Melvin Becraft

Melvin Becraft

AFRH-W Highlight – Melvin Becraft
By Christine Baldwin | Librarian

Melvin Becraft was born in Missouri. Both of his grandfathers and his father were railroad men, but Melvin didn’t want to follow in their footsteps. He enjoyed living in Missouri, which he considered the middle of the United States. In fact it wasn’t until Melvin was 18 that he saw the ocean. When he was a senior in high school, his onetime girlfriend asked him what he wanted to do in life. Melvin told her “I want to write one book.” He went to the University of Missouri for three years, but still didn’t know what he wanted to major in. For two of the three years, he was in the naval reserves as a midshipman. During his second year on a six week training excursion to Hawaii, the Korean War broke out. Overnight, all of the depth charges were armed. After the three years, Melvin still couldn’t decide what he wanted to do. He left school and the NROTC.

Knowing that he would be drafted, Melvin looked at the services and thought that the U.S. Air Force would be good.  He went to basic training at Wichita Falls, Texas and then went to personnel school in Illinois.  He was sent to Whiteman Air Base in Missouri. While there, Melvin applied for the Air Force Bootstrap Program and spent six months at Omaha, Nebraska obtaining a Bachelor degree in general education. Later, he was sent to Ben Guerir Air Base, North of Marrakech, where he met his future wife (together they had three sons). Melvin had his best assignment near Paris, France at AIRCENT Headquarters, which was part of NATO. He also got to work in Berlin, Germany during the Cold War where he made his E-8. His final assignment was at Hamilton Air Force Base, California manning reserve units in the western United States. Melvin retired in 1972 after twenty years of service.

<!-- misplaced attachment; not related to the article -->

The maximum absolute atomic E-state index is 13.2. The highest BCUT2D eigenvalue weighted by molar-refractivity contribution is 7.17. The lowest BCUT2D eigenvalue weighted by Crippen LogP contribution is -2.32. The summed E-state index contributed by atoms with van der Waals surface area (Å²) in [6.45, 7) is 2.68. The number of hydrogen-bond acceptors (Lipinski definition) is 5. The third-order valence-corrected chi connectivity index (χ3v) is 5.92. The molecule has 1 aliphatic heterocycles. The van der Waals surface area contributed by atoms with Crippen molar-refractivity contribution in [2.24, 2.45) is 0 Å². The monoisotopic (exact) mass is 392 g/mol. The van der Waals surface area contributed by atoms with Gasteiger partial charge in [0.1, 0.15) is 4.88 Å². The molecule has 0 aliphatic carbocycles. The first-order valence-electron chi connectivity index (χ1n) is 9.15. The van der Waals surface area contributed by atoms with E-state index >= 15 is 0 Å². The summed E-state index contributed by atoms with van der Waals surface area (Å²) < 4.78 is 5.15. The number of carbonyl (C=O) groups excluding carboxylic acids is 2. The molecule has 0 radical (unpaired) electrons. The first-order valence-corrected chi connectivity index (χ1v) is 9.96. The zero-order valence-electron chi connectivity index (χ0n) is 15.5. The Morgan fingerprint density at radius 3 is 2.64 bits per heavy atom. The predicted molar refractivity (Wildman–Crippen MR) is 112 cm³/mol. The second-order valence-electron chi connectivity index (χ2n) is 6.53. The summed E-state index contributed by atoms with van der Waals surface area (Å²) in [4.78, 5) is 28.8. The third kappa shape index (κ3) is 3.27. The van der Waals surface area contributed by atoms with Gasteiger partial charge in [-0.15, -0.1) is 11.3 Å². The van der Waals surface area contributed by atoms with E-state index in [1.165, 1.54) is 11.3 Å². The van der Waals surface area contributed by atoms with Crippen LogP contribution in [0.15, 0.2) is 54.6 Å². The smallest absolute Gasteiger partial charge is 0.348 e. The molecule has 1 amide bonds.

After retirement, Melvin worked in four government jobs, all office work. Still not knowing what he wanted to do, Melvin decided to take an art class at Sonomo State University in California. He liked it so much he ended up getting a bachelor degree in studio art and got another bachelor degree in art history. In one of his classes, the professor talked about Pablo Picasso and his painting titled ‘Guernica’. He stated that no one fully understood the painting. This, then became a challenge to Melvin and he spent the next ten years finding hidden images in the work, which led to the first edition of his book published in 1983 titled Picasso’s Guernica: Images within Images. In fact, the famous author Tom Wolfe sent him a letter saying the book was “wholly original and ingenious and that all Guernica lovers should read it.” On another note, a professor from Stanford University’s Art Program said “your general writing shows tremendous energy, but it should be directed elsewhere.”  Not satisfied, Melvin worked more on the book and in 1986, a second edition was put out. In 1991, Melvin got a letter from an Englishman named Mark Harris, who also had discovered hidden images in an ink drawing he had and thought it was by Picasso. This has led to a true friendship and they talk on the phone regularly. Melvin’s final edition of his book (the library at AFRH-W has a copy of it) was published this year.

Not wanting to tie down any of his sons, Melvin decided to come to AFRH-W in November of 2017.